mw. National Councillor Barbara Keller-Inhelder (Swiss People’s Party, Canton of St. Gallen) is rapporteur of the National Council Security Policy Committees (SPC-N) for the state initiatives of the Cantons of Graubünden and Valais to increase the Border Guard Corps.
Current Concerns: On 11 June, your Commission ask the National Council to follow the initiatives, even though the Council of States considered that their concerns had already been met. Why does your Commission take a different view?
Barbara Keller-Inhelder: The problems at the border, such as gang crime, smuggling, irregular and illegal migration, smuggling of drugs or weapons, have not suddenly disappeared, and they have certainly not disappeared forever. The fact that there have been few recent terrorist attacks in Europe is also primarily due to the excellent work of the international intelligence services, which have repeatedly been able to intervene in good time. Of course, it is not the case that all new potential assassins have miraculously melted away. We cannot even disregard downright burglary raids originating from foreign countries and often aimed at border cantons - also with regard to the tragedies that this always means for those affected.
We would therefore do well to continue improving the protection of our borders and to ensure that the agreed measures are implemented. The Security Commission of the National Council considers the main concern of the two cantonal initiatives to be still unfulfilled and therefore requests the National Council not to approve their scrapping. A minority is of the opinion that the approval of 44 additional posts in the Border Guard Corps fulfils the requirements stipulated by the cantons.
Before the vote in July 2005, the Schengen/Dublin Agreement was recommended to us voters as advantageous for Switzerland’s security. Has Switzerland become more secure thanks to Schengen?
Overall, Switzerland has not become more secure. It is true that the Schengen Information System includes perpetrators, criminals or potential terrorists. But due to the inadequate security of the Schengen external borders and the abolition of internal controls, many people cross our borders unhindered. And if authorities such as the State Secretariat for Migration decide that highly dangerous persons who have been detected by the Federal Intelligence Service may remain in Switzerland because they may be threatened with trouble in their country of origin, the system’s registration is of no use to us. As long as terrorists cross our borders unhindered, as long as people in our country become victims of seriously criminal foreign offenders who cross our borders unhindered, there is a need for action. And in this context, strengthening the Border Guard Corps is particularly imperative and urgent.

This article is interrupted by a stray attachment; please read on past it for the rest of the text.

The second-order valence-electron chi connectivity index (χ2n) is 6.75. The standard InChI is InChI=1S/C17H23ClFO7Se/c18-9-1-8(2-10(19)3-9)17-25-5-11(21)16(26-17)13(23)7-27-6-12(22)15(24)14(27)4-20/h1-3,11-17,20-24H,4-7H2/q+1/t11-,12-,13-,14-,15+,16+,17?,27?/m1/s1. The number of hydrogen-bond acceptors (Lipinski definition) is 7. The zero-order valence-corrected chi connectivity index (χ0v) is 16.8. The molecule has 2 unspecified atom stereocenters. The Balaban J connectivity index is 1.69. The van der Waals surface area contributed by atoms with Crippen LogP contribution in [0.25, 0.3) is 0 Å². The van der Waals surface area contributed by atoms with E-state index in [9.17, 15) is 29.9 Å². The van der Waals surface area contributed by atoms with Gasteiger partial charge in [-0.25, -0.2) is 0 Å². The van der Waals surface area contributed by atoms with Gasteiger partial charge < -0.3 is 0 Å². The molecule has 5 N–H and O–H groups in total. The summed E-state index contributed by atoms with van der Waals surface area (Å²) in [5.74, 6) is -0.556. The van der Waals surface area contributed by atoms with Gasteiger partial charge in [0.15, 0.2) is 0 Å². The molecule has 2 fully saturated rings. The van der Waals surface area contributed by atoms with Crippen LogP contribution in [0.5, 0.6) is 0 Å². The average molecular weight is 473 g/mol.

Let us speak about another important topic of this summer session, the institutional agreement between Switzerland and the EU: the National Council and Council of States Economic Affairs and Taxation Committees EATC have submitted a motion each to their respective Councils with which they intend to commit the Federal Council to additional negotiations with the EU. The aim of the motion is for Switzerland to incorporate conditions and reservations into the agreement in important areas, in order to be able to maintain its sovereignty over EU law and the European Court of Justice to some extent. Is this demand realistic?
It is, unfortunately, hardly realistic. By losing its sovereignty in the areas of immigration, social partnership, labour market, economic and trade policy or energy policy through the agreement, and also losing tax sovereignty and having to expose itself to the Citizens of the Union Directive, Switzerland relinquishes direct democracy. And as long as the Institutional Agreement would be the cause of all this, it is unacceptable for Switzerland. Unfortunately, I can hardly imagine that all this can be renegotiated and improved.
Thank you very much for the interview, Ms Keller-Inhelder.
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